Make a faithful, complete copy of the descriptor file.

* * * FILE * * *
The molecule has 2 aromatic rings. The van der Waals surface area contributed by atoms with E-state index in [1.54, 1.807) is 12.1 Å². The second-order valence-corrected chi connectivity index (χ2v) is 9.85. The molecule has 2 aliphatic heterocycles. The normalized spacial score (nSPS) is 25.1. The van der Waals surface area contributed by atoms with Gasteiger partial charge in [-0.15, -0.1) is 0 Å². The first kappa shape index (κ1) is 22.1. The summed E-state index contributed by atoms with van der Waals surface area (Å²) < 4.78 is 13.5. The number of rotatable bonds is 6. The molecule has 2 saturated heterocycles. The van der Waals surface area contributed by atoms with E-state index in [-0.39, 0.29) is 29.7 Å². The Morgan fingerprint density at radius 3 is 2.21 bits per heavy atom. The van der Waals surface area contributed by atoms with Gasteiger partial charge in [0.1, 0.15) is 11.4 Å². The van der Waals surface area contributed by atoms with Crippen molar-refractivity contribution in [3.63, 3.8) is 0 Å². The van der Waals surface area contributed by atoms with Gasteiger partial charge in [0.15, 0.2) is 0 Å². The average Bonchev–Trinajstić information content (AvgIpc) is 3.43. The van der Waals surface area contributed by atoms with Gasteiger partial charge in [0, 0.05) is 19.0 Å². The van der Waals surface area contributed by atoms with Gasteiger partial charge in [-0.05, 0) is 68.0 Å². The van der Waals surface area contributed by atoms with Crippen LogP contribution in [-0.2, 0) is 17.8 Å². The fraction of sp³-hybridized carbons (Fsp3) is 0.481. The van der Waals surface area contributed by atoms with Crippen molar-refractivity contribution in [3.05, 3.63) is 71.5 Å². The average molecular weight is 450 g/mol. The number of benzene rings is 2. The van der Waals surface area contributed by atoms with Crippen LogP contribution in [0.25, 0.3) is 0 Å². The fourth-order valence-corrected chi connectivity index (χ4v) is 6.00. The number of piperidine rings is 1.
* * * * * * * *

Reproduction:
The molecule has 2 aromatic rings. The van der Waals surface area contributed by atoms with E-state index in [1.54, 1.807) is 12.1 Å². The second-order valence-corrected chi connectivity index (χ2v) is 9.85. The molecule has 2 aliphatic heterocycles. The normalized spacial score (nSPS) is 25.1. The van der Waals surface area contributed by atoms with Gasteiger partial charge in [-0.15, -0.1) is 0 Å². The first kappa shape index (κ1) is 22.1. The summed E-state index contributed by atoms with van der Waals surface area (Å²) < 4.78 is 13.5. The number of rotatable bonds is 6. The molecule has 2 saturated heterocycles. The van der Waals surface area contributed by atoms with E-state index in [-0.39, 0.29) is 29.7 Å². The Morgan fingerprint density at radius 3 is 2.21 bits per heavy atom. The van der Waals surface area contributed by atoms with Gasteiger partial charge in [0.1, 0.15) is 11.4 Å². The van der Waals surface area contributed by atoms with Crippen molar-refractivity contribution in [3.63, 3.8) is 0 Å². The van der Waals surface area contributed by atoms with Gasteiger partial charge in [0.15, 0.2) is 0 Å². The average Bonchev–Trinajstić information content (AvgIpc) is 3.43. The van der Waals surface area contributed by atoms with Gasteiger partial charge in [0, 0.05) is 19.0 Å². The van der Waals surface area contributed by atoms with Gasteiger partial charge in [-0.05, 0) is 68.0 Å². The van der Waals surface area contributed by atoms with Crippen LogP contribution in [-0.2, 0) is 17.8 Å². The fraction of sp³-hybridized carbons (Fsp3) is 0.481. The van der Waals surface area contributed by atoms with Crippen molar-refractivity contribution in [3.05, 3.63) is 71.5 Å². The average molecular weight is 450 g/mol. The number of benzene rings is 2. The van der Waals surface area contributed by atoms with Crippen LogP contribution in [0.25, 0.3) is 0 Å². The fourth-order valence-corrected chi connectivity index (χ4v) is 6.00. The number of piperidine rings is 1.